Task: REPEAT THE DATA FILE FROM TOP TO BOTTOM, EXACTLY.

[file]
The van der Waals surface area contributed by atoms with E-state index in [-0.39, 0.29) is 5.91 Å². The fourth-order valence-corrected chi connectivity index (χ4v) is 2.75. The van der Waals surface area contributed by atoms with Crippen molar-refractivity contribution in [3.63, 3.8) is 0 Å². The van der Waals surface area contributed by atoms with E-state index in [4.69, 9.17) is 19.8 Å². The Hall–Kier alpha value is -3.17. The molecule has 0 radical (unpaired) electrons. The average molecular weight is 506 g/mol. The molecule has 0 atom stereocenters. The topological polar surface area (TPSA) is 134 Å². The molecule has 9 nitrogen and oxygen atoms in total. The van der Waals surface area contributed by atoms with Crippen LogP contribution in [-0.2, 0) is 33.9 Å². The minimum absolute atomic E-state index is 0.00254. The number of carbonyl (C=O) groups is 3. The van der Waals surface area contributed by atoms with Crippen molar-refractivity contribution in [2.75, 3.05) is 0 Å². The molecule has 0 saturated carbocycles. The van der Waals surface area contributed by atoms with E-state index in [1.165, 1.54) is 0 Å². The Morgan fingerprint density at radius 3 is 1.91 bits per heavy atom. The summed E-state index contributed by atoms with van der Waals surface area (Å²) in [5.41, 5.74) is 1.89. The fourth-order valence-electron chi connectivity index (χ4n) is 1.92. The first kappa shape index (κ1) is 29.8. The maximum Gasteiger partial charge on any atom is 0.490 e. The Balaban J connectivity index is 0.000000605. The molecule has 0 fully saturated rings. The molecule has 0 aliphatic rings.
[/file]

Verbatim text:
The van der Waals surface area contributed by atoms with E-state index in [-0.39, 0.29) is 5.91 Å². The fourth-order valence-corrected chi connectivity index (χ4v) is 2.75. The van der Waals surface area contributed by atoms with Crippen molar-refractivity contribution in [3.63, 3.8) is 0 Å². The van der Waals surface area contributed by atoms with E-state index in [4.69, 9.17) is 19.8 Å². The Hall–Kier alpha value is -3.17. The molecule has 0 radical (unpaired) electrons. The average molecular weight is 506 g/mol. The molecule has 0 atom stereocenters. The topological polar surface area (TPSA) is 134 Å². The molecule has 9 nitrogen and oxygen atoms in total. The van der Waals surface area contributed by atoms with Crippen LogP contribution in [-0.2, 0) is 33.9 Å². The minimum absolute atomic E-state index is 0.00254. The number of carbonyl (C=O) groups is 3. The van der Waals surface area contributed by atoms with Crippen molar-refractivity contribution in [2.75, 3.05) is 0 Å². The molecule has 0 saturated carbocycles. The van der Waals surface area contributed by atoms with E-state index in [1.165, 1.54) is 0 Å². The Morgan fingerprint density at radius 3 is 1.91 bits per heavy atom. The summed E-state index contributed by atoms with van der Waals surface area (Å²) in [5.41, 5.74) is 1.89. The fourth-order valence-electron chi connectivity index (χ4n) is 1.92. The first kappa shape index (κ1) is 29.8. The maximum Gasteiger partial charge on any atom is 0.490 e. The Balaban J connectivity index is 0.000000605. The molecule has 0 fully saturated rings. The molecule has 0 aliphatic rings.